Abstract: This paper aims at opening the black box of peer effects in adolescent weight gain. Using Add Health data on secondary schools in the U.S., we investigate whether these effects partly flow through the eating habits channel. Adolescents are assumed to interact through a friendship social network. We first propose a social interaction model of fast food consumption using a generalized spatial autoregressive approach. We exploit results by Bramoullé, Djebbari and Fortin (2009) which show that intransitive links within a network (i.e., a friend of one of my friends is not my friend) help identify peer effects. The model is estimated using maximum likelihood and generalized 2SLS strategies. We also estimate a panel dynamic weight gain production function relating an adolescent’s Body Mass Index (BMI) to his current fast food consumption and his lagged BMI level. Results show that there are positive significant peer effects in fast food consumption among adolescents belonging to a same friendship school network. The estimated social multiplier is 1.59. Our results also suggest that, at the network level, an extra day of weekly fast food restaurant visits increases BMI by 2.4%, when peer effects are taken into account. <P>Cet article a pour but d’ouvrir la boîte noire des effets de pairs dans les gains de poids chez les adolescents. À partir des données Add Health sur les écoles secondaires aux États-Unis, nous étudions si ces effets découlent en partie des habitudes alimentaires. On suppose que les adolescents interagissent dans le cadre d’un réseau social d’amitié. Nous proposons une analyse des interactions sociales de consommation de malbouffe à l’aide d’un modèle autorégressif spatial généralisé. Nous exploitons les résultats de Bramoullé, Djebbari et Fortin (2009) qui montrent que les liens intransitifs à l’intérieur d’un réseau (i.e., un ami d’un de mes amis n’est pas mon ami) aide à l’identification des effets de pairs. Le modèle est estimé à partir de méthodes de maximum de vraisemblance et de variables instrumentales généralisées. Nous estimons en outre une fonction dynamique de gain de poids reliant l’indice de masse corporelle de l’adolescent (IMC) à sa consommation courante de malbouffe et à son niveau retardée d’IMC. Nos résultats montrent qu’il existe des effets de pairs positifs et significatifs dans la consommation de malbouffe parmi les adolescents appartenant au même réseau d’amis de l’école. Le multiplicateur social est de 1,59. Nos résultats suggèrent de plus qu’au niveau du réseau social, une journée additionnelle de consommation hebdomadaire dans un restaurant de malbouffe augmente l’IMC de 2,4 %, lorsque les effets de pairs sont pris en compte.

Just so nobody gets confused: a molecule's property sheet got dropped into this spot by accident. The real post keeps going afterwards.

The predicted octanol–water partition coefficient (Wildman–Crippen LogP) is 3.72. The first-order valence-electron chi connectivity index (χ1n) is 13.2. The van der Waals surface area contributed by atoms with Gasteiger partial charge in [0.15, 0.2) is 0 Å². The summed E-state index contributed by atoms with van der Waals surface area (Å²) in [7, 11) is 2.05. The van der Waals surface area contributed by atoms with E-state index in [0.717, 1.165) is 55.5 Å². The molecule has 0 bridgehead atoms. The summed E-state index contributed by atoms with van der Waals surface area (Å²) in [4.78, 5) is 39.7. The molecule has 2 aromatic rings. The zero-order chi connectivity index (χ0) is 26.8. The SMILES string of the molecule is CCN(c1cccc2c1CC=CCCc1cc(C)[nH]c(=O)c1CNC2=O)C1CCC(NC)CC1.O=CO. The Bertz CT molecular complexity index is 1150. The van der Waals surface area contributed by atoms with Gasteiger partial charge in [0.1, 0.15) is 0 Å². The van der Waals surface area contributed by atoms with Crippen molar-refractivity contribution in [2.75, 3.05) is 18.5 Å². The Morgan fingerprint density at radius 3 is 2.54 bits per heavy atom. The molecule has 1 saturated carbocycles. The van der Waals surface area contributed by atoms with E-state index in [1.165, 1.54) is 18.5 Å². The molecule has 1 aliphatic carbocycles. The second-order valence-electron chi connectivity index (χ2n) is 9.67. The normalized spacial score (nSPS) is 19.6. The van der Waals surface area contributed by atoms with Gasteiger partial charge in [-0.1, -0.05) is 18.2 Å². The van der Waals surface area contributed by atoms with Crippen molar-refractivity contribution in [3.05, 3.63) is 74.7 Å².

Keywords: Obesity, overweight, peer effects, social interactions, fast food, spatial models., Obésité, embompoint, effets de pair, malbouffe, réseaux sociaux, modèle autorégressif spatial
    Date: 2011–02–01
  12. By: Renato Aguilar (Departamento de Economía, University of Gothenburg, Sweden); Ruben Tansini (Departamento de Economía, Facultad de Ciencias Sociales, Universidad de la República)
    Abstract: This paper aims at explaining the academic performance of a sample of children starting their first year at public schools in Montevideo, Uruguay, during 1999. We are mainly in- terested in the effect of preschool education on the children’s academic results. Previous probit and OLS estimations suggested that preschool education has a positive impact on short and long term school performance. However, these results could be biased because a rather strong endogeinity of the preschool education variable. We solved this problem us- ing bivariate probit and treatment effects estimations. The results confirmed the bias and suggested that our previous estimations underestimated the positive effect of preschool educations. Thus, we found fairly strong empirical evidence suggesting that preschool education has a short and long term positive effect on these children’s results